Pearl Atkinson further shared “School was always opened with a song and sometimes with prayer; the teacher would sometimes read a good book to us. Usually she read it first thing so all would be sure to be early.”
“We always had a yearly sleigh ride to look forward to. We also had spelling matches. Our school would visit other schools and try to spell down their best spellers. This was quite a thing to get us to learn to spell. Our outdoor games were round tag, and baseball, or rounders, as we called it. Both old and young would play, even our teachers.” 2 page 300.
Getting to school was often a challenge for the students. Atkinson tells that ‘…The wild animals, as well as the Indians, were too dangerous for me to go alone. My two brothers and I were going to school one morning, wading through snow drifts up to our waists, as there were no snow plows in those days…We each carried a long stick and were hitting the snow when up jumped two of the prettiest dogs! They trotted up toward the hills …Later some men killed two cougars up by Woodland, which we found out were our pretty dogs. Our guardian Angel must have been with us that day.” 2 page 299.
As the community grew the settlers spent some of their time on recreation. An amusement hall was built around 1914 by the church. Lumber was brought down from the mountains just like it was for the church house. Francis’ residents came together and donated their efforts and the church gave the money that was needed. 2 page 293.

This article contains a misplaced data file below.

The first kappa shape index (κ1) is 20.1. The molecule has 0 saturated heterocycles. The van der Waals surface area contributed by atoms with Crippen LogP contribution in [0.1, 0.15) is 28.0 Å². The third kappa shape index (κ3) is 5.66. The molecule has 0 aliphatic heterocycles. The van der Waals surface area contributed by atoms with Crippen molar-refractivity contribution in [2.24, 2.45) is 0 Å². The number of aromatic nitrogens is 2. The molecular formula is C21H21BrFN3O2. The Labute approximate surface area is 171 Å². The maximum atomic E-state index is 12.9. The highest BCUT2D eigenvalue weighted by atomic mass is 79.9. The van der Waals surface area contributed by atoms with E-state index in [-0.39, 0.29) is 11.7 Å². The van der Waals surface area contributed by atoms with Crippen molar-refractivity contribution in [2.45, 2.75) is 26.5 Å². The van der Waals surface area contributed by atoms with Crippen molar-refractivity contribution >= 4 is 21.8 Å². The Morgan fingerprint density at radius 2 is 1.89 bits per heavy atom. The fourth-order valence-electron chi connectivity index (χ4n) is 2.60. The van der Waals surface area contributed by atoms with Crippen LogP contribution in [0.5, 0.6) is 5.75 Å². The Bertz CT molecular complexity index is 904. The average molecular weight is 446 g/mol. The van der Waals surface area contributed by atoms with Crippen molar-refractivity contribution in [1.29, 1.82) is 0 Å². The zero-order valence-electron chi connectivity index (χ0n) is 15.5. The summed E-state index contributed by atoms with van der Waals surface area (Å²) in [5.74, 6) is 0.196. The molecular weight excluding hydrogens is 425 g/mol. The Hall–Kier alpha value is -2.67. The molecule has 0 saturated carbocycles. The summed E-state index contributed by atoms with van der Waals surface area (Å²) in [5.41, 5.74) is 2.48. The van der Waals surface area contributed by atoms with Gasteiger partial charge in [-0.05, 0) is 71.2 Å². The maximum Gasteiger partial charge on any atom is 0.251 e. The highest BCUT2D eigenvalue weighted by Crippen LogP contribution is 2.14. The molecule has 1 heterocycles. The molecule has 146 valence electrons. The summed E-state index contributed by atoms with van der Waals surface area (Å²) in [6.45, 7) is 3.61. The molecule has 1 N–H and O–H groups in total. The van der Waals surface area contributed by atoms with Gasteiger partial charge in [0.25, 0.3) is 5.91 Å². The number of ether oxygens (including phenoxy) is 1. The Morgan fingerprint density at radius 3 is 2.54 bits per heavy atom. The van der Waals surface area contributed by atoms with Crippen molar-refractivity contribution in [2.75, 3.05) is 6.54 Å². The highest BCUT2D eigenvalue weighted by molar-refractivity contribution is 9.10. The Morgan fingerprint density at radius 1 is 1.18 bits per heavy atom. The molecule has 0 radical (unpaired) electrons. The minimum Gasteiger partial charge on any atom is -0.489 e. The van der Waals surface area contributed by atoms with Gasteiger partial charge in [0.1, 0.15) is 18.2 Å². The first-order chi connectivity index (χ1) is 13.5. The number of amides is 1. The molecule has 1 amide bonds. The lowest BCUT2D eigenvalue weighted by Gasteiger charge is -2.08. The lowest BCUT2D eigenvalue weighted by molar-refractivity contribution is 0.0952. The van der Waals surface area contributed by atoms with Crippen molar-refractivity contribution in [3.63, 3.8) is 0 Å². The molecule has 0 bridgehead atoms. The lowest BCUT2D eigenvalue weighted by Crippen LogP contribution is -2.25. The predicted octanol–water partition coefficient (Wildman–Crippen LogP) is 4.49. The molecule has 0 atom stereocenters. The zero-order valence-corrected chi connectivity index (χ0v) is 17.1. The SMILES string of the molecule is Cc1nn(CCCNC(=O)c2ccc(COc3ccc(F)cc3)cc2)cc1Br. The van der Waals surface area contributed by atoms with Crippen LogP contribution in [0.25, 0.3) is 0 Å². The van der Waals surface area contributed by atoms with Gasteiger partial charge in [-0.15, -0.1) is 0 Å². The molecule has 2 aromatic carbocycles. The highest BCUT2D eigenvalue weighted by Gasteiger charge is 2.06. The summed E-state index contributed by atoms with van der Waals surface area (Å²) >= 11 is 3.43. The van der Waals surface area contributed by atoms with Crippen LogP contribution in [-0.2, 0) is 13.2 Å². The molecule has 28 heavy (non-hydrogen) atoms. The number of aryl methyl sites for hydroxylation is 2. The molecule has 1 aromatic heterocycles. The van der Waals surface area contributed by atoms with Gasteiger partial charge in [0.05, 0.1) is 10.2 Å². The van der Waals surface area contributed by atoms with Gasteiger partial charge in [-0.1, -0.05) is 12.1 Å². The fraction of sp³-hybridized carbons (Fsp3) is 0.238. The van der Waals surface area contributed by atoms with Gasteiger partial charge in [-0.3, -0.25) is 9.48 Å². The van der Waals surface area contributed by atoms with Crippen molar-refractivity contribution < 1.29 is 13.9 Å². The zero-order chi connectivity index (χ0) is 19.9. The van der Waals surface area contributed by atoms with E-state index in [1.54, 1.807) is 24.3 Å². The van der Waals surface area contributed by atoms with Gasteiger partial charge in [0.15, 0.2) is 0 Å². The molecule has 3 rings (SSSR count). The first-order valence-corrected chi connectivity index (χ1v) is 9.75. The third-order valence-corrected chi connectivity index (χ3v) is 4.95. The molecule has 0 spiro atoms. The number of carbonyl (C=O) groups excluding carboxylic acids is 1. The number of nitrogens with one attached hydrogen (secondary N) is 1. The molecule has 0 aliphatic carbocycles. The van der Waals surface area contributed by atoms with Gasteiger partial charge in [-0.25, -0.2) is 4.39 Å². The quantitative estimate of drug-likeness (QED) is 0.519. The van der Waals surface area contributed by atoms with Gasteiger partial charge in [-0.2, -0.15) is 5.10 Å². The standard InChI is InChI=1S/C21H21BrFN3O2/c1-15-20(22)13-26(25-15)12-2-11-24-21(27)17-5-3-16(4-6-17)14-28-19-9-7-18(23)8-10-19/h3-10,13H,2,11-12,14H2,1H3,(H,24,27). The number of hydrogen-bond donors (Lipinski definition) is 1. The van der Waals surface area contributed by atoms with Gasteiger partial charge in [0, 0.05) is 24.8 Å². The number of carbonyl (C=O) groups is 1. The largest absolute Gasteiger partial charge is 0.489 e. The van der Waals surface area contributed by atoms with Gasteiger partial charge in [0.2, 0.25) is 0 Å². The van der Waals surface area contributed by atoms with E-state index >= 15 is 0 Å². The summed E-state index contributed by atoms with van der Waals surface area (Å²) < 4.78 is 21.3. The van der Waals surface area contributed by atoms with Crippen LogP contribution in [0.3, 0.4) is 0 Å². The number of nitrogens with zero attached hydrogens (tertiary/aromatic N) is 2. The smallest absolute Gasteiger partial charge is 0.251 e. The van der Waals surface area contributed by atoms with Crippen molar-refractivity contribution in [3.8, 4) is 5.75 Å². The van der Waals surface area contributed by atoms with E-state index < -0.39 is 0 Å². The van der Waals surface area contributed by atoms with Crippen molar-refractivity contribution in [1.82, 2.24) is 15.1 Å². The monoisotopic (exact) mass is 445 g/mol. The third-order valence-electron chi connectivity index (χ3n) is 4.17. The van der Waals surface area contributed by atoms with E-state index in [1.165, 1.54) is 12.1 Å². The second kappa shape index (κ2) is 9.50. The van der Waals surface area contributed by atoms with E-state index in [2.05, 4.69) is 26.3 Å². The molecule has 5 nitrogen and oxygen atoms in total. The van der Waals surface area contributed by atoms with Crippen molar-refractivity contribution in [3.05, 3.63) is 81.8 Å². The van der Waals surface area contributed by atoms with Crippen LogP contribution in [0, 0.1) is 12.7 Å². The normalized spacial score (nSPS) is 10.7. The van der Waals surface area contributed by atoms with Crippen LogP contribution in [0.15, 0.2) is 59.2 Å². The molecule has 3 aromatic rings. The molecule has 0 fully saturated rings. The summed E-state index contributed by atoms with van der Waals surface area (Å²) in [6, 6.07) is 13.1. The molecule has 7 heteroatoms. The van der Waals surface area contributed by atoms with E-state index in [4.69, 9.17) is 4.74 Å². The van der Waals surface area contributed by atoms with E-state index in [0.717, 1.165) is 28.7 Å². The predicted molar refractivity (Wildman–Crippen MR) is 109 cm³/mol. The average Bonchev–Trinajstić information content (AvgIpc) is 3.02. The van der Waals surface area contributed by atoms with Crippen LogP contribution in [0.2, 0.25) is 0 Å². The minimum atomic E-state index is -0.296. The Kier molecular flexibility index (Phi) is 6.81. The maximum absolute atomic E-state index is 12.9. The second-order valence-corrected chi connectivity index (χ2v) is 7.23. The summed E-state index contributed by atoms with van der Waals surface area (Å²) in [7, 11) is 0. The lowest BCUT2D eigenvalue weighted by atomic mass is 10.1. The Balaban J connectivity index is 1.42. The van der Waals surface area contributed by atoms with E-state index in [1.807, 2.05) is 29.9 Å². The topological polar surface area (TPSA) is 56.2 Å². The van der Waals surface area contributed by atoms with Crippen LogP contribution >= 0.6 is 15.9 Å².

“Throughout the year, jubilees and concerts, demonstrations and parades, dramatics and fairs drew the people together for entertainment, allowing them for a while to forget their daily struggles in taming the wild environment…Countywide fairs were staged by the county selectmen. Foot races of all kinds, potato-sack races, horseshoe pitching, ball games, and other sports and games permitted young and old alike to prove their mettle and join in the fun.” 1 page 198 to 99.
In spite of all the hardships of pioneering, those early settlers loved to dance. On occasions they would “hire an orchestra from Salt Lake or Park City and the whole valley came to dance…Sometimes the music would come from the fiddle of Hen Walker who would walk about the valley with his violin, playing for dances…Tickets to the dance were often paid for in produce. A hot supper was served and many times they stayed until it was light.” 2 page 294.
“Those first settlers of Francis were a close nit group. They worked, learned and played hard. Together they built a town and a legacy for all of us that have come since.” -Andrea Nelson
- A History of Summit County David Hampshire, Martha Sonntag Bradley, Allen Roberts, 1998 Utah State Historical Society
- Echoes of Yesterday Marie Ross Peterson and Mary M. Pearson Summit County Centennial History, 1947 Daughters of Utah Pioneers
Provided Courtesy of the Summit Quarterly